Feature writing 2010


Published on

2010 lecture on structuring a news feature according to the DNA of documentary style

Published in: Education
  • Be the first to comment

  • Be the first to like this

No Downloads
Total views
On SlideShare
From Embeds
Number of Embeds
Embeds 0
No embeds

No notes for slide
  • Feature stories are not essays or editorials. This means that your ideas and opinions are not important to the story. Writing in the third person (keeping yourself out of the story), will help you maintain the necessary distance. In other words, features stories, while not news reporting, are still journalistic and should not be confused with creative writing or works of fiction.In news stories, you generally make your point, set the tone, and frame the issue in the first paragraph or two. In feature stories however, you can develop the theme of the story and postpone your point until the end, if that suits your style. Try to keep an open mind when interviewing your subjects and sources and avoid the tendency to impose your ideas on them, or try to steer the story. Avoid deciding on the theme of your story until you have gathered enough information that you feel comfortable deciding on a direction, or point of view. When interviewing or observing actions or activities, write down everything you encounter: emotions, passing thoughts or ideas, smells, noises, textures, everything you see including details in the surroundings. These will help bring life to your story.
  • Feature writing 2010

    1. 1. How to enjoy yourself while being serious Double Helix, double the value Bert Flugelman’s sculptural effects Story-telling, sentences, syntax & styleMartin Hirst,August 2009
    2. 2. A news feature has a theme In news stories, you generally make your point, set the tone, and frame the issue in the first paragraph or two. In feature stories you can develop the theme of the story and leave your point until the end, if that suits your style.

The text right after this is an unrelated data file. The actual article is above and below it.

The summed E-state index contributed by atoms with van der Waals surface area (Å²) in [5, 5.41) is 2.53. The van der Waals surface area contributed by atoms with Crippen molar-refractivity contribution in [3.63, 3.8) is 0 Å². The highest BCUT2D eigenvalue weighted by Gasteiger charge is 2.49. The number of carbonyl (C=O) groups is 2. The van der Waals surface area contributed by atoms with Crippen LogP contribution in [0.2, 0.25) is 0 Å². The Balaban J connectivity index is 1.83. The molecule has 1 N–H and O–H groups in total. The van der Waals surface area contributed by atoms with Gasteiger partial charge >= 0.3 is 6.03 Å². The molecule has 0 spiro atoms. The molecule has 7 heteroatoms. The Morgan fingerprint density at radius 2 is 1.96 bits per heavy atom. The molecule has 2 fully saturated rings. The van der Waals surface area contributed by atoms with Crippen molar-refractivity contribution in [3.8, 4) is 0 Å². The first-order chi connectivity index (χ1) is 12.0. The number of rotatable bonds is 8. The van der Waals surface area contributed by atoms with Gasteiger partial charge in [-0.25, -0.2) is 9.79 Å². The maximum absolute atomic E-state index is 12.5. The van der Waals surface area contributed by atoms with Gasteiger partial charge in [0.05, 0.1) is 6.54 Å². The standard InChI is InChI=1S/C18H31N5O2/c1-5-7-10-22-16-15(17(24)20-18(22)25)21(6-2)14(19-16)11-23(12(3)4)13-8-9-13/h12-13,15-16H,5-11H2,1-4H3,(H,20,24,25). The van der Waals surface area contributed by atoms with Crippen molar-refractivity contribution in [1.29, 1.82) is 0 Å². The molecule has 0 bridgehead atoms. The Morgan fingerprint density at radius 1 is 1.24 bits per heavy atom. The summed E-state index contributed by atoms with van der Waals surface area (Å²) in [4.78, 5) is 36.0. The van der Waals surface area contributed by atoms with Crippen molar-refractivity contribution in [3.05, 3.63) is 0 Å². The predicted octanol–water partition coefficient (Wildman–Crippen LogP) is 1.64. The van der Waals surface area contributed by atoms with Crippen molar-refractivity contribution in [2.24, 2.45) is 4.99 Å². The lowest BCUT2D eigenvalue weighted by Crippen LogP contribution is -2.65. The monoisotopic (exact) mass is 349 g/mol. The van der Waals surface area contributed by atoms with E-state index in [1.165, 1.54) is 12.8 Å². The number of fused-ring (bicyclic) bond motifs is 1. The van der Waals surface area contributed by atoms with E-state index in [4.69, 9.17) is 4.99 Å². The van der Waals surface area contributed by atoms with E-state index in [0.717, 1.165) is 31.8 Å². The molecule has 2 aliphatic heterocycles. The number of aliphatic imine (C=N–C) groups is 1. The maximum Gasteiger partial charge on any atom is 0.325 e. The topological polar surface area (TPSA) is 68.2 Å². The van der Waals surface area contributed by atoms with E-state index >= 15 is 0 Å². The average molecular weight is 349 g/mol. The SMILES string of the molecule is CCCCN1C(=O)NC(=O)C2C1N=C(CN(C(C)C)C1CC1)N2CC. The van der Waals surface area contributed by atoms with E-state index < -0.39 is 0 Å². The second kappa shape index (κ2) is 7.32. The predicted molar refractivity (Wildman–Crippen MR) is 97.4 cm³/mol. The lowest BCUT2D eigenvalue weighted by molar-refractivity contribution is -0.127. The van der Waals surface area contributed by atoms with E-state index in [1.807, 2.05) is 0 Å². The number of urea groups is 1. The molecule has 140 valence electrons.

3. 3. Are you ready to write a feature? Have you selected your intended subject topic and carefully planned out your idea? True research and liberal use of factual material gives an original perspective to your feature article and also avoids the possibility of plagiarism.
    4. 4. Beginning, middle and end• the introduction should entice your reader • drama, emotion, quotes, questions, descr iption• keep promises to readers• or answer any questions you pose• maintain an "atmosphere”—style is king• conclusion: help the reader remember the story • use a strong punch lineDo you have a good lead, middle and ending?
    5. 5. Get the details right Choose the right amount of detail to include in your discussion; you dont have to tackle the less important aspects of your topic. Give the most vital pieces of information that you want to get across, and choose the details that go along with it However, be careful that you dont omit so much detail that you end up with a vague outline for an article
    6. 6. Write right. Syntax, all right? Be clear about why you are writing the article. Is it to inform, persuade, observe, ev aluate, or evoke emotion?Write in the active voice.In active writing, people dothings.Passive sentences often havethe person doing the action atthe end of the sentence or thingsbeing done ―by‖ someone.
    7. 7. Avoid clichéd emotions Avoid clichés (cutting edge, world beating, revolutionary ) and sentimental statements - especially at the end of your article Focus on human interest – the feel and emotion you put into the article are critical. Dont think about writing a "science" story - think about writing a "human interest" story
    8. 8. Watch your languageDont subject your reader to the equivalent of linguistictorture.A feature article is supposed to be light, entertaining andinformative-not deathly pedantic like a textbook Tony Harcup